Leadership obviously is something that is really important when you're starting a company. You're leading the company. You're leading yourself. You need to self-motivate. No one's telling you what to do. If you don't do it, it doesn't happen. If you don't motivate yourself, it doesn't happen. If you don't manage yourself, it doesn't happen. If you extend it to learning to lead a team, I think that's one of the things you learn along the way. That's probably a little bit harder to do if you try to start a company straight out of university, for example. People obviously do do it and they learn along the way, but then you end up making more mistakes, and you need the buffer to make the mistake, so ideally you want to make fewer mistakes once you start a company than other things.

(:

And then I think the third most important thing is just patience. Things always take longer than you think they're going to take. And even after you account for the fact they'll take longer, they will probably take longer still. It's one of the most, I think, useful skills in being an entrepreneur that... You realize that a lot of things you read are the exception, and extreme exception. You hear about companies selling within a year or getting to certain metrics within six months. That's not normal. If you optimize for what you read in the press, whether it comes to entrepreneurialism or business or security, you're setting yourself up for a lot of disappointment.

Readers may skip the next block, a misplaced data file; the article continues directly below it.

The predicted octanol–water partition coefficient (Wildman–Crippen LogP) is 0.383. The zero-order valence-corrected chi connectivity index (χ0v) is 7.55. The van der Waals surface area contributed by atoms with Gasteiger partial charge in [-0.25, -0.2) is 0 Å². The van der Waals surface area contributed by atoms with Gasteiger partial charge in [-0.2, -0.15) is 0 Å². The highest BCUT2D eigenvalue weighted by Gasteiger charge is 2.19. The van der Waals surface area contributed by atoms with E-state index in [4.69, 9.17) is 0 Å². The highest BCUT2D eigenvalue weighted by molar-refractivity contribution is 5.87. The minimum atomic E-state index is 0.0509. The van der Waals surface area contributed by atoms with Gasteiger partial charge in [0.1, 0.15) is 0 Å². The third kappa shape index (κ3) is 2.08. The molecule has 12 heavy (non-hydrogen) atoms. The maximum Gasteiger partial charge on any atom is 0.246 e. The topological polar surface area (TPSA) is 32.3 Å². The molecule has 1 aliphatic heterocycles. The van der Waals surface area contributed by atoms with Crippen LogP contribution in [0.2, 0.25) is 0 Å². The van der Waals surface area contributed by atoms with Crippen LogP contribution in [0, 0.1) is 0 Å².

Cole Cornford (:

Lots to unpack there. I think that sales is something I've had to pick up. I'm naturally a good salesman. And I've never really thought of myself that way, but I seem to be able to walk into a room and then come out of it with a statement of work, a purchase order, and an invoice. I guess that's from being pretty good at my craft, but also being able to listen to what people want and knowing what's the right opportunity and when to walk away from things. And I don't know where I learned this skill. I really don't, because I've pretty much always worked back-of-house kind of roles. I'd say that the only way I could have really picked it up is having to sell applications security to engineering teams. There's the whole, "Oh, yeah, let's just shift left and then you save money," and stuff, so I guess over time I would've developed that kind of skill. But I know early on I used to think, again, that I would be able to just make lots of sales really quickly with just my existing network and everyone would buy because awesome, and that's not at all the case. It's a very humbling experience getting rejected by people who are close friends, and then suddenly you realize, wait a second, there's a difference when you become a vendor as opposed to someone who's a professional colleague within your industry, right?